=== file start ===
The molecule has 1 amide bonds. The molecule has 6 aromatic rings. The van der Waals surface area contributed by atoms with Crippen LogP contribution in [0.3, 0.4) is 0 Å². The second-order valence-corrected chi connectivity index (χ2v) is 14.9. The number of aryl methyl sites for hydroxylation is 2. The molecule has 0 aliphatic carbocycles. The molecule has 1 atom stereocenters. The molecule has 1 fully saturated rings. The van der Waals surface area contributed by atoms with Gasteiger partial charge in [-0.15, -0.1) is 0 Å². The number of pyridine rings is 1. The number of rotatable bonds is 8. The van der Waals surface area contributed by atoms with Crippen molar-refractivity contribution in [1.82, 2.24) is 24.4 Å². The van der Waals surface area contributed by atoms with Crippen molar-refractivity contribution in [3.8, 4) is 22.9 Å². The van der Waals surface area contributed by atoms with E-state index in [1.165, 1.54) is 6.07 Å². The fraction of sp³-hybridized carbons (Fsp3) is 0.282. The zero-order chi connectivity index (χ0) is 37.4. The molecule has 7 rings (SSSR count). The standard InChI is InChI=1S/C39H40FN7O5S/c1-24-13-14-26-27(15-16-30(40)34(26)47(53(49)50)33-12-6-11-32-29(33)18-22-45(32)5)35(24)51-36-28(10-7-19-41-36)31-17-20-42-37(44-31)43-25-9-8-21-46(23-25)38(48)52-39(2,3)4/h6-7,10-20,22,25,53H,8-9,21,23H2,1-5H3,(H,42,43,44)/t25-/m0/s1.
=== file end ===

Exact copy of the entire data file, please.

The molecule has 1 amide bonds. The molecule has 6 aromatic rings. The van der Waals surface area contributed by atoms with Crippen LogP contribution in [0.3, 0.4) is 0 Å². The second-order valence-corrected chi connectivity index (χ2v) is 14.9. The number of aryl methyl sites for hydroxylation is 2. The molecule has 0 aliphatic carbocycles. The molecule has 1 atom stereocenters. The molecule has 1 fully saturated rings. The van der Waals surface area contributed by atoms with Gasteiger partial charge in [-0.15, -0.1) is 0 Å². The number of pyridine rings is 1. The number of rotatable bonds is 8. The van der Waals surface area contributed by atoms with Crippen molar-refractivity contribution in [1.82, 2.24) is 24.4 Å². The van der Waals surface area contributed by atoms with Crippen molar-refractivity contribution in [3.8, 4) is 22.9 Å². The van der Waals surface area contributed by atoms with E-state index in [1.165, 1.54) is 6.07 Å². The fraction of sp³-hybridized carbons (Fsp3) is 0.282. The zero-order chi connectivity index (χ0) is 37.4. The molecule has 7 rings (SSSR count). The standard InChI is InChI=1S/C39H40FN7O5S/c1-24-13-14-26-27(15-16-30(40)34(26)47(53(49)50)33-12-6-11-32-29(33)18-22-45(32)5)35(24)51-36-28(10-7-19-41-36)31-17-20-42-37(44-31)43-25-9-8-21-46(23-25)38(48)52-39(2,3)4/h6-7,10-20,22,25,53H,8-9,21,23H2,1-5H3,(H,42,43,44)/t25-/m0/s1.